Appliance leakage current interrupter (ALCI) safety plugs are basically circuit breakers for appliances commonly used around water sources, like hair dryers and electric shavers. In general, ALCI plugs have a "reset" and "test" button much like the ground-fault circuit-interrupter (GFCI) outlets found in bathrooms and kitchens. If the ALCI plug detects a change or imbalance in the electrical current, it will interrupt the power to prevent electrocution.
About ALCI Safety Plugs
ALCI safety plugs detect changes in the electrical current that powers hair dryers and other appliances. An electrical shock and potentially fatal electrocution occur when the "hot" part of the electrical current comes in contact with water and your hands or body. When there is a ground-fault current of 6mA (milliamperes) or more, the ALCI in the plug trips and cuts the power. However, if you drop your hair dryer in the sink, don't rely on the ALCI plug for full protection; unplug the appliance before removing it from the water.
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After you unplug and remove the hair dryer or other appliance from the water, turn it off and allow it to completely dry before resetting the ALCI safety plug. Once dry, press the "reset" button and plug it back into the outlet. If it turns off again, let it dry for a few more days. If the ALCI plug continues to turn off the power, don't cut it off and replace the plug with a standard two- or three-prong plug; it's not safe. Instead, replace the entire appliance.
Test the ALCI safety plug by plugging in the hair dryer or appliance, turning it on and pressing the "test" button. The unit should stop working. To turn it back on, unplug the item, press the "reset" button, plug it in and turn it on. When not in use, unplug all appliances and put them away. Keep them out of the reach of children.
About GFCI Outlets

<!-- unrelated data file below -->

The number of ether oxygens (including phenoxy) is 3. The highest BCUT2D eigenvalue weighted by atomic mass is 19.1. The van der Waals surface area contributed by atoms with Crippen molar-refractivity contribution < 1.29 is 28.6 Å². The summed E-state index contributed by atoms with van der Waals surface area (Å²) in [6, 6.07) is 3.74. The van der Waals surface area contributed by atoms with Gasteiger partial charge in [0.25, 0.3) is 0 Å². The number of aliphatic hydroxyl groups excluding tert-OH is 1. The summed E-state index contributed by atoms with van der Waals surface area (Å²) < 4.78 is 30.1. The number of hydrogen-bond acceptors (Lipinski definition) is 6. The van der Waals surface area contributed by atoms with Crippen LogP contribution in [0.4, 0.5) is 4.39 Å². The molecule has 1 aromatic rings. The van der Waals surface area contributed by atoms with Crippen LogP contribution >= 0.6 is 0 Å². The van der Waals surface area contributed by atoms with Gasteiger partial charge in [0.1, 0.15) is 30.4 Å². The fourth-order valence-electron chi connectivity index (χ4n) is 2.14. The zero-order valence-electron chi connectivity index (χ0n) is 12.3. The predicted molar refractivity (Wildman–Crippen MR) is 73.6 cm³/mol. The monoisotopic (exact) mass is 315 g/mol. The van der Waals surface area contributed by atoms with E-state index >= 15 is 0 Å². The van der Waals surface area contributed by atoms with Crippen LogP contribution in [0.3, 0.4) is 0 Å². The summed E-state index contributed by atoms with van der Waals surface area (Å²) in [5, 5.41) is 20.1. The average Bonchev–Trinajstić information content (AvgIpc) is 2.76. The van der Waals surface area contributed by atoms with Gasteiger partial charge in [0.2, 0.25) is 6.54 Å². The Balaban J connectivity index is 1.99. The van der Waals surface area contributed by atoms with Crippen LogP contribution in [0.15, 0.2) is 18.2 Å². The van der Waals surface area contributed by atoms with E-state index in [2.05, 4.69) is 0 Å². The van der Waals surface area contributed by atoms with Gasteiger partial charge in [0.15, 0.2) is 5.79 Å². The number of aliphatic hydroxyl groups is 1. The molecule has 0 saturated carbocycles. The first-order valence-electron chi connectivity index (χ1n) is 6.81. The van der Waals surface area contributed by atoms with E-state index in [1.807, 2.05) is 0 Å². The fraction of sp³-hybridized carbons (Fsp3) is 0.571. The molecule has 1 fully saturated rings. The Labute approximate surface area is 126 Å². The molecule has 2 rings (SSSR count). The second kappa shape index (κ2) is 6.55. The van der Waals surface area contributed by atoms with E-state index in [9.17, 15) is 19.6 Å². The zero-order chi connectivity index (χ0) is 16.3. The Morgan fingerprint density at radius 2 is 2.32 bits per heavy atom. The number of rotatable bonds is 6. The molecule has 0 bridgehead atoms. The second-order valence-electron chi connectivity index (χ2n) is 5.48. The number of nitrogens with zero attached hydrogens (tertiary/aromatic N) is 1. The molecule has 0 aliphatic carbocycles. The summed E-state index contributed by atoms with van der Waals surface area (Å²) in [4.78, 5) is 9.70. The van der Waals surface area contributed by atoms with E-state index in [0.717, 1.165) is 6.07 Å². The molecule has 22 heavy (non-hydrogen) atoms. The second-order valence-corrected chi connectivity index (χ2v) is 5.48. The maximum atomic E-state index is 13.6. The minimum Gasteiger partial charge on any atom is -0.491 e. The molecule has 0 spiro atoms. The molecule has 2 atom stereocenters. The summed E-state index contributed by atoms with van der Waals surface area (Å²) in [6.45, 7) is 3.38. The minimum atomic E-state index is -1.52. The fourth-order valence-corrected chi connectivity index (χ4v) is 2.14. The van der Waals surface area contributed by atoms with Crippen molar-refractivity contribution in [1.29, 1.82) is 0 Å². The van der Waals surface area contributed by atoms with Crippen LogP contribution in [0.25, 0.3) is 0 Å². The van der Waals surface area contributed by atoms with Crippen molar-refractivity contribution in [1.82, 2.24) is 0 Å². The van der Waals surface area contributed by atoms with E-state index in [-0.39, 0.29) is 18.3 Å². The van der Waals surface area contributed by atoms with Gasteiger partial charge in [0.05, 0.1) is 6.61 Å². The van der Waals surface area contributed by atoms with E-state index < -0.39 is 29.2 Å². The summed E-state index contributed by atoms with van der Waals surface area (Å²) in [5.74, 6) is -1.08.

An additional layer of protection against electrical shocks and electrocution are the GFCI outlets in your bathroom and kitchen. GFCI outlets also break the circuit when changes in the electrical current are detected. In addition to wall outlets, GFCI breakers can be installed at the main electrical panel to protect all the outlets on that circuit. When working outside or camping, you can also use a portable or inline GFCI outlet between an outlet and a power cord.
Test GFCI outlets monthly by plugging in a night light and then pressing the "test" button. Turn the outlet back on by pressing the "reset" button. If the night light doesn't light or shuts off immediately, call an electrician to check the outlet and circuit.
GFCI outlets in wet areas are now required by the National Electrical Code, though homes built before 1971 may not be up to code. Consider replacing bathroom and kitchen outlets with GFCI outlets to ensure your safety.
Electricity and Home Safety
Many home incidents involving electricity and fires are preventable. While ALCI safety plugs and GFCI outlets provide protection in wet areas, take time to ensure electric and fire safety in your home. Inspect power cords regularly and avoid the overuse of extension cords in place of installing new electrical outlets. Worn, damaged, and overloaded extension and power cords are a serious fire hazard.
Use all appliances according to the manufacturer directions to avoid electrical shocks and fire hazards. Clean exhaust fans, dryer vents, and other dust- and debris-catching devices regularly. Clogged fan motors may overheat and start a fire. Add smoke detectors and change the batteries twice a year when the time changes in spring and fall.